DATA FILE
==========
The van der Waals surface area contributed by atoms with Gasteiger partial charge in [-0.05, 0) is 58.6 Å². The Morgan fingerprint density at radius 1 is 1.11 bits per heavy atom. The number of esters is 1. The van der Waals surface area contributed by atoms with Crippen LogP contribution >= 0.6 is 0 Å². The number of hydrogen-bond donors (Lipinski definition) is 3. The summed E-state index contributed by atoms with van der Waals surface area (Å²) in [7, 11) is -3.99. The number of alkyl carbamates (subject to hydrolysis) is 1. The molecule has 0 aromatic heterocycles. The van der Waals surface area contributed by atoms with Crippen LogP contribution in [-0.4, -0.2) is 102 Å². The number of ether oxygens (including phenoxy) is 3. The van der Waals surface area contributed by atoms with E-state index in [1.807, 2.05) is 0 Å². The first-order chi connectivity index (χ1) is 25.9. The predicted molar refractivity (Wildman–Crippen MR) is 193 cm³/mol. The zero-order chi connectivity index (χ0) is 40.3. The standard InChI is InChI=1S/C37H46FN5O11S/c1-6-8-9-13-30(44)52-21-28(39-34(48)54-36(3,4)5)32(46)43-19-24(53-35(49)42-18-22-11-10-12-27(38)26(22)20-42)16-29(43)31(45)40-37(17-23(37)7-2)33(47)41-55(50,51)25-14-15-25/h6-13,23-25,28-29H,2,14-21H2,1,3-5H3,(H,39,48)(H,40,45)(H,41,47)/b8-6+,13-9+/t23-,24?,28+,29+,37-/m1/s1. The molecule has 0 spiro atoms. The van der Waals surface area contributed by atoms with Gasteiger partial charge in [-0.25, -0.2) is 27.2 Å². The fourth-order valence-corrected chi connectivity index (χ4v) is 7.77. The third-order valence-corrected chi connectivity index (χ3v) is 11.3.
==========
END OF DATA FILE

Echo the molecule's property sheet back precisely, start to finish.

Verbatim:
The van der Waals surface area contributed by atoms with Gasteiger partial charge in [-0.05, 0) is 58.6 Å². The Morgan fingerprint density at radius 1 is 1.11 bits per heavy atom. The number of esters is 1. The van der Waals surface area contributed by atoms with Crippen LogP contribution >= 0.6 is 0 Å². The number of hydrogen-bond donors (Lipinski definition) is 3. The summed E-state index contributed by atoms with van der Waals surface area (Å²) in [7, 11) is -3.99. The number of alkyl carbamates (subject to hydrolysis) is 1. The molecule has 0 aromatic heterocycles. The van der Waals surface area contributed by atoms with Crippen LogP contribution in [-0.4, -0.2) is 102 Å². The number of ether oxygens (including phenoxy) is 3. The van der Waals surface area contributed by atoms with E-state index in [1.807, 2.05) is 0 Å². The first-order chi connectivity index (χ1) is 25.9. The predicted molar refractivity (Wildman–Crippen MR) is 193 cm³/mol. The zero-order chi connectivity index (χ0) is 40.3. The standard InChI is InChI=1S/C37H46FN5O11S/c1-6-8-9-13-30(44)52-21-28(39-34(48)54-36(3,4)5)32(46)43-19-24(53-35(49)42-18-22-11-10-12-27(38)26(22)20-42)16-29(43)31(45)40-37(17-23(37)7-2)33(47)41-55(50,51)25-14-15-25/h6-13,23-25,28-29H,2,14-21H2,1,3-5H3,(H,39,48)(H,40,45)(H,41,47)/b8-6+,13-9+/t23-,24?,28+,29+,37-/m1/s1. The molecule has 0 spiro atoms. The van der Waals surface area contributed by atoms with Gasteiger partial charge in [-0.25, -0.2) is 27.2 Å². The fourth-order valence-corrected chi connectivity index (χ4v) is 7.77. The third-order valence-corrected chi connectivity index (χ3v) is 11.3.